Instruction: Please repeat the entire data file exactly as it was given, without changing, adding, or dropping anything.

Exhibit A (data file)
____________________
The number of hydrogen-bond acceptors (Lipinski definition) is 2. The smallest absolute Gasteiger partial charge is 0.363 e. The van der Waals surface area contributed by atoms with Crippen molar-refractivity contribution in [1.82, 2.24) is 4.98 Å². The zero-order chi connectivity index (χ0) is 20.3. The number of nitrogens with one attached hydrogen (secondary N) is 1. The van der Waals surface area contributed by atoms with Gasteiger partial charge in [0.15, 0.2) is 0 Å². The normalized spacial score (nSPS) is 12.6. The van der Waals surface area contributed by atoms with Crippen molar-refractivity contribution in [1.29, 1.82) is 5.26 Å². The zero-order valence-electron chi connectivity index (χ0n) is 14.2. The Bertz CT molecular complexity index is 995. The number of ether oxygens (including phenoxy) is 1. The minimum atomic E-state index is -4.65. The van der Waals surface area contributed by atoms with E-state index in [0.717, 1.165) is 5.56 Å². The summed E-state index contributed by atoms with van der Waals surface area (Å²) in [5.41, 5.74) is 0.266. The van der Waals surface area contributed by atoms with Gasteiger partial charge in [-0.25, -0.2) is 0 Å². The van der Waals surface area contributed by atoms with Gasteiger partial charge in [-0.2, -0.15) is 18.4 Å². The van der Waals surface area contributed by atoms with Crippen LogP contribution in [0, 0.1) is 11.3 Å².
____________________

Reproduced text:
The number of hydrogen-bond acceptors (Lipinski definition) is 2. The smallest absolute Gasteiger partial charge is 0.363 e. The van der Waals surface area contributed by atoms with Crippen molar-refractivity contribution in [1.82, 2.24) is 4.98 Å². The zero-order chi connectivity index (χ0) is 20.3. The number of nitrogens with one attached hydrogen (secondary N) is 1. The van der Waals surface area contributed by atoms with Gasteiger partial charge in [0.15, 0.2) is 0 Å². The normalized spacial score (nSPS) is 12.6. The van der Waals surface area contributed by atoms with Crippen molar-refractivity contribution in [1.29, 1.82) is 5.26 Å². The zero-order valence-electron chi connectivity index (χ0n) is 14.2. The Bertz CT molecular complexity index is 995. The number of ether oxygens (including phenoxy) is 1. The minimum atomic E-state index is -4.65. The van der Waals surface area contributed by atoms with E-state index in [0.717, 1.165) is 5.56 Å². The summed E-state index contributed by atoms with van der Waals surface area (Å²) in [5.41, 5.74) is 0.266. The van der Waals surface area contributed by atoms with Gasteiger partial charge in [-0.25, -0.2) is 0 Å². The van der Waals surface area contributed by atoms with Gasteiger partial charge in [-0.2, -0.15) is 18.4 Å². The van der Waals surface area contributed by atoms with Crippen LogP contribution in [0, 0.1) is 11.3 Å².